Leveraging new media platforms for scholarly communication is also important to me as a means of outreach. I learned how to use the Scalar multimedia-authoring platform as a fellow in the NEH Digital Humanities summer seminar at USC’s Institute for Multimedia Literacy in 2011. Since then, I have created Scalar companion websites for each of my books.
My first project http://nicestkids.com was one of the first to use Scalar, and the power of the digital for this project is threefold: 1) I am able to display evidence from archival documents, newspapers, and oral histories that refute host Dick Clark’s claim that he integrated American Bandstand; 2) I am able to display video clips and over 100 images alongside my writing, which is invaluable for a media scholar; and 3) I am able to bring increased visibility to important local figures who deserve to be more well known, such as deejay and civil rights activist Georgie Woods and Mitch Thomas, who hosted the first black teen dance show (The Mitch Thomas Show influenced Bandstand and started fifteen years before Soul Train).
For http://whybusingfailed.com I have organized the site around “12 Ways to Teach ‘Busing’ Differently.” This project supports my goal for the book which is to change how we talk about and teach school desegregation and civil rights at the college and high school levels. Like the Nicest Kids project, this site also allows me to highlight civil rights activists like Boston’s Ruth Batson who are seldom mentioned in histories of the city’s “busing crisis.”
The website, http://makingroots.net, includes several sections related to the cultural impact and legacy of Roots, such as a gallery of editorial cartoons, a selection of letters to the editors of newspapers from across the country, an annotated playlist of hip hop songs that reference Roots, and interviews about Roots with other scholars of African American history and culture. These digital projects are important ways for me to bring my research to new audiences in new ways.
Branching out from these book companion websites, Black Quotidian: Everyday History in African American Newspapers, is a born digital project that highlights everyday moments and lives in African-American history. This site features historical articles from black newspapers such as the Atlanta Daily World, Baltimore Afro-American, Chicago Defender, and Philadelphia Tribune. These newspapers are among the most important sources for understanding black history and culture in the twentieth century. This project includes more than 365 posts (one for each day of the year) and more than 1,000 media objects. By emphasizing the ordinary or mundane aspects of history I hope both to call attention to people and events that are not commonly featured in textbooks, documentaries, or Black History Month celebrations, while also casting new light on well-known black history subjects. Black Quotidian was published in 2019 as a peer-reviewed digital publication from Stanford University Press. It earned the American Studies Association’s Garfinkel Prize for exceptional work at the intersection of American Studies and Digital Humanities.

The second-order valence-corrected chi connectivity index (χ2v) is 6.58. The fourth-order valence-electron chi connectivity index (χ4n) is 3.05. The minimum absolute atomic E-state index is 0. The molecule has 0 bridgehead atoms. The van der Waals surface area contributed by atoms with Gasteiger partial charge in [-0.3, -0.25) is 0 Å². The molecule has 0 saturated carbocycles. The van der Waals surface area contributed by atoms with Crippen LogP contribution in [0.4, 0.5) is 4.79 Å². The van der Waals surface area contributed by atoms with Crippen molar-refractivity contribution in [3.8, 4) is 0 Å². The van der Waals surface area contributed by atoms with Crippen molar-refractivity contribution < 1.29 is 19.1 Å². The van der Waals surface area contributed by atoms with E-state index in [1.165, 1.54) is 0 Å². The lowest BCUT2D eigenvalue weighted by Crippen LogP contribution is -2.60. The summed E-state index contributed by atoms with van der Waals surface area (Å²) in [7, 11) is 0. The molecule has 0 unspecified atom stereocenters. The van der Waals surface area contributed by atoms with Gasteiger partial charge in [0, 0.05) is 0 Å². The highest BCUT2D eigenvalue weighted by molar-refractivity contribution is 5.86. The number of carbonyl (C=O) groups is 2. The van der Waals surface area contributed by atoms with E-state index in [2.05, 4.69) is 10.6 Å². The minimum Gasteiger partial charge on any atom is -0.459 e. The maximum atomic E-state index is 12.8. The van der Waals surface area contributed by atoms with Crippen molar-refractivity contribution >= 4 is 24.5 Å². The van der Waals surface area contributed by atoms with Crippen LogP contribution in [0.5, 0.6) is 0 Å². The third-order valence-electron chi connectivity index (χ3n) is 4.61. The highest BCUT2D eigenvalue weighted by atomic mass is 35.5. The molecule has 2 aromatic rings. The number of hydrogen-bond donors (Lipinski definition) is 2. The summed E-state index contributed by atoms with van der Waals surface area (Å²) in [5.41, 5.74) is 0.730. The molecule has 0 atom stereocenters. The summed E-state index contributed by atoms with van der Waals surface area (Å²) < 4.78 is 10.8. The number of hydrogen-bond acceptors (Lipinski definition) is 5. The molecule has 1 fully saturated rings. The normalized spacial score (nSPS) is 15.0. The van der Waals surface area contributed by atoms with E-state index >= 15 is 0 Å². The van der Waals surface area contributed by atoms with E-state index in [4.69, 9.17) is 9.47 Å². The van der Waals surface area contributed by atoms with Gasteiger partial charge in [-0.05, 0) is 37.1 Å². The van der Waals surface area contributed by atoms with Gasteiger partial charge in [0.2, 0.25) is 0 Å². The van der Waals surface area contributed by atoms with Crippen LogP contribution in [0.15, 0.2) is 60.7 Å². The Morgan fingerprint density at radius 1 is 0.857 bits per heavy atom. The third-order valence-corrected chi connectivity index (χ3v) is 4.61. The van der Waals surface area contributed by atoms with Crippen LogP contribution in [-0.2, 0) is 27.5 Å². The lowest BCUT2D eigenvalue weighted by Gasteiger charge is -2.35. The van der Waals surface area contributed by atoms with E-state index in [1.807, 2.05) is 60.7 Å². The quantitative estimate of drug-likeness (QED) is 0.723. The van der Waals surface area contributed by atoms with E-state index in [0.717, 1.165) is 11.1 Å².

My other peer-reviewed digital projects include guest editing the special issue of Urban History titled, “Urban Sights: Visual Culture and Urban History” (November 2016); the Southern Spaces article, “Dancing Around the ‘Glaring Light of Television’: Black Teen Dance Shows in the South” (September 2015); and co-guest editing (with Lauren Tilton, Amy Earhart, Susan Garfinkel, Jesse P. Karlsberg, and Angel David Nieves) the special issue of American Quarterly, “Toward a Critically Engaged Digital Practice: American Studies and the Digital Humanities” (September 2018).